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Queen’s Speech: Does new stolen assets law go far enough?

Written by Robert Barrington on Tuesday, 3 June 2014

The Queen has announced that the Government will introduce a new Serious Crime Bill which will aim to disrupt serious organised crime and strengthen powers to seize criminal assets, as well as a law to establish a public register of company beneficial ownership.


The Queen has announced that the Government will introduce a new Serious Crime Bill which will aim to disrupt serious organised crime and strengthen powers to seize criminal assets, as well as a law to establish a public register of company beneficial ownership.

This announcement is a welcome recognition by the Government that it is time to act to stop the UK, and London in particular, becoming a safe haven for the world’s most corrupt individuals and their stolen assets.

There is abundant evidence that corrupt funds are laundered through the UK and used to buy property, luxury goods, sports clubs, companies, fine art and other assets – helped by a small army of professional intermediaries like lawyers and accountants and with reputations cleansed with the help of PR firms. This damages UK society, puts Britain’s reputation at risk, and effectively grants impunity to people who are serious criminals in their home countries.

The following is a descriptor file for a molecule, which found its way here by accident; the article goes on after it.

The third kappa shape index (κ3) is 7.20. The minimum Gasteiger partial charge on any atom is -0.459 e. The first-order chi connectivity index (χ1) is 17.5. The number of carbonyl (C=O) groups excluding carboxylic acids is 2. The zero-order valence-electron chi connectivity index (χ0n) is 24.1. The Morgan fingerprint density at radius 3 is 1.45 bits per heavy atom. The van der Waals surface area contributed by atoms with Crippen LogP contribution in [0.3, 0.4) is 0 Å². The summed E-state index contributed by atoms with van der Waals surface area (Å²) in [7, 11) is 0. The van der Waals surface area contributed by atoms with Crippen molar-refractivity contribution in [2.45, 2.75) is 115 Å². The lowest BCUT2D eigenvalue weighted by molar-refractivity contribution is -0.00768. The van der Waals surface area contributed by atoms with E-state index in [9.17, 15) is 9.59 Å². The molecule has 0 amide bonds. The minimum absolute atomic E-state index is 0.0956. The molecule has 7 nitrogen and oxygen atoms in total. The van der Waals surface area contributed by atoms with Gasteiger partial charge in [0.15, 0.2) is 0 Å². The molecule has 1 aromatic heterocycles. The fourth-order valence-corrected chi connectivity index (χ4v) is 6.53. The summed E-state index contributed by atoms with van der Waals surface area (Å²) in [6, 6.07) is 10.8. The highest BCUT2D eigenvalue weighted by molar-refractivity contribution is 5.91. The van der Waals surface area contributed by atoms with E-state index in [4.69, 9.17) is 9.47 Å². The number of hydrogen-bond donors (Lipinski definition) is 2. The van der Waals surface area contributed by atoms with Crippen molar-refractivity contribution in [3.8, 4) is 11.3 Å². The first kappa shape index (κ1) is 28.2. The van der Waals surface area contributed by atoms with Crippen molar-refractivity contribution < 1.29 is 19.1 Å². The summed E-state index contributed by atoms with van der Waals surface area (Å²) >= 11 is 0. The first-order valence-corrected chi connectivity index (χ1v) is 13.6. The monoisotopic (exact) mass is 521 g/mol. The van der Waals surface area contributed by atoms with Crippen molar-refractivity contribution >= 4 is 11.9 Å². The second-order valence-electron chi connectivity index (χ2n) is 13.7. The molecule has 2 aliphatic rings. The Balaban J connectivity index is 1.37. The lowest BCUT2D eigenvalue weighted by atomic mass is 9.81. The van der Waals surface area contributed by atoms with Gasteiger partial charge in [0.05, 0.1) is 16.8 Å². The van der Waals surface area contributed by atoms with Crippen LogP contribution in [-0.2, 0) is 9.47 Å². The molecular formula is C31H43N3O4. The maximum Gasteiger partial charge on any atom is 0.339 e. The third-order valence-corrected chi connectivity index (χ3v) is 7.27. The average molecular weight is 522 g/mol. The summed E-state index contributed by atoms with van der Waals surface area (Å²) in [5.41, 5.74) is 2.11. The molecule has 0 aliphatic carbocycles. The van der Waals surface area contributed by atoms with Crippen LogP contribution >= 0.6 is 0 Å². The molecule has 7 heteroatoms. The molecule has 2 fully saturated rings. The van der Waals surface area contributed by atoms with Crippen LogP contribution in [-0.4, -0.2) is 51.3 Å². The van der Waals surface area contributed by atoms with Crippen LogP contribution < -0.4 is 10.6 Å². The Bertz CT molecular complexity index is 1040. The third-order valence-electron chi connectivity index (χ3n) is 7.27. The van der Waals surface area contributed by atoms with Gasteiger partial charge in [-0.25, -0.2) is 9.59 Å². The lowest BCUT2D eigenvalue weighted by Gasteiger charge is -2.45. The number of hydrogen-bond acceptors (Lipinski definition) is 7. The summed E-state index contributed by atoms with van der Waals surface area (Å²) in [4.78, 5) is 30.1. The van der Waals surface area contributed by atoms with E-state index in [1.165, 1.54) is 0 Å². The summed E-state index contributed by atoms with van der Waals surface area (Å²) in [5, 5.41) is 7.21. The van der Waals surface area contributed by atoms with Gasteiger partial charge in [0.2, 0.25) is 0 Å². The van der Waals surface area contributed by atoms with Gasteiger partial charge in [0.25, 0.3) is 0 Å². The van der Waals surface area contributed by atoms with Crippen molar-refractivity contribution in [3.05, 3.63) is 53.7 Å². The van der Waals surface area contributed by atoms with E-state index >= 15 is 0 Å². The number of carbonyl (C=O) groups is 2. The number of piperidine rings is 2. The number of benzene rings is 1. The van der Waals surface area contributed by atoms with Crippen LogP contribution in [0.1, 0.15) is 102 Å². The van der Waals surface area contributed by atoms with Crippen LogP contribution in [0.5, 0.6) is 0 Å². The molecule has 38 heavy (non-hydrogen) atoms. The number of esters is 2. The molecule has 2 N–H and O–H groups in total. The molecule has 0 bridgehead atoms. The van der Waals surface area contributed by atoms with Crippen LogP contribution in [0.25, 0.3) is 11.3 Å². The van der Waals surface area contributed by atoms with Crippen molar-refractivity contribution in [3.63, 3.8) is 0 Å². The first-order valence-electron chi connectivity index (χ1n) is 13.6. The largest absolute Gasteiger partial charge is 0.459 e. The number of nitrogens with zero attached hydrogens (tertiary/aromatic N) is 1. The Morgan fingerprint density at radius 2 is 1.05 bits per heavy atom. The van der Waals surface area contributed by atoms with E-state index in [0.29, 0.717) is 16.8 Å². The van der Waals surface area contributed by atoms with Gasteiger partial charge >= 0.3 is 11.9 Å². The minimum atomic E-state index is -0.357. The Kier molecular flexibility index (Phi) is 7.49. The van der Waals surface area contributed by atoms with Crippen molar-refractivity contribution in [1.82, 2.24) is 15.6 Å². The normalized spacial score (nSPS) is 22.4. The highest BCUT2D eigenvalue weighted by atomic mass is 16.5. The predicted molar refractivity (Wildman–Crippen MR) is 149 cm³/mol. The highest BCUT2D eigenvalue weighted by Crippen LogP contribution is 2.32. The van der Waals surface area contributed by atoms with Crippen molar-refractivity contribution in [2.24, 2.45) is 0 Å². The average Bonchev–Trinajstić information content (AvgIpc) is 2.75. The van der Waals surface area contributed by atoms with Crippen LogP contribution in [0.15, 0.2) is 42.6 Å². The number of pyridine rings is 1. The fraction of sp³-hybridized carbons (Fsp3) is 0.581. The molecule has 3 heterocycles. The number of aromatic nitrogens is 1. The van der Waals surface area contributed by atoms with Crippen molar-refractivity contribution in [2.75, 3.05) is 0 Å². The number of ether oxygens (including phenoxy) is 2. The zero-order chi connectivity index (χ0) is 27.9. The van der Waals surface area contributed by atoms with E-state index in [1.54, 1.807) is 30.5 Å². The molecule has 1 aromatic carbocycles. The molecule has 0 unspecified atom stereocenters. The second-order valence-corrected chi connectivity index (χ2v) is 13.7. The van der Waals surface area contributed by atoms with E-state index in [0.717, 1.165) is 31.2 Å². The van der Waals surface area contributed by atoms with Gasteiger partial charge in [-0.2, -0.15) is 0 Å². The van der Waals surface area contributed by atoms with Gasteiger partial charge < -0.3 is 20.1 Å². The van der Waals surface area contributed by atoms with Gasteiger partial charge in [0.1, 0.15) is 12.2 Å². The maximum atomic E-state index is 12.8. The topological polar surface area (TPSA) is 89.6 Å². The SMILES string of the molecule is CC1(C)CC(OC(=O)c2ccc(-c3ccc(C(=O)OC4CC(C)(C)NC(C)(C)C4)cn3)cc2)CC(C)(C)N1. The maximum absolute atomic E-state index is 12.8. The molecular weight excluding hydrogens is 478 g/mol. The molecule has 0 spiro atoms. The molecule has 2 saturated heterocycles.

We have identified ten tests that we believe any new legislation must meet in order to tackle the scale of this problem. We will be monitoring the draft legislation carefully to see whether it represents serious action or window-dressing. The UK must send a simple message to corrupt oligarchs and dictators who use the UK as a safe haven: the party’s over.
 

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Read 6138 times Last modified on Tuesday, 24 November 2015 11:47
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Robert Barrington

Robert is TI-UK's Executive Director. You can view his full bio here, and tweet him @TIukED.

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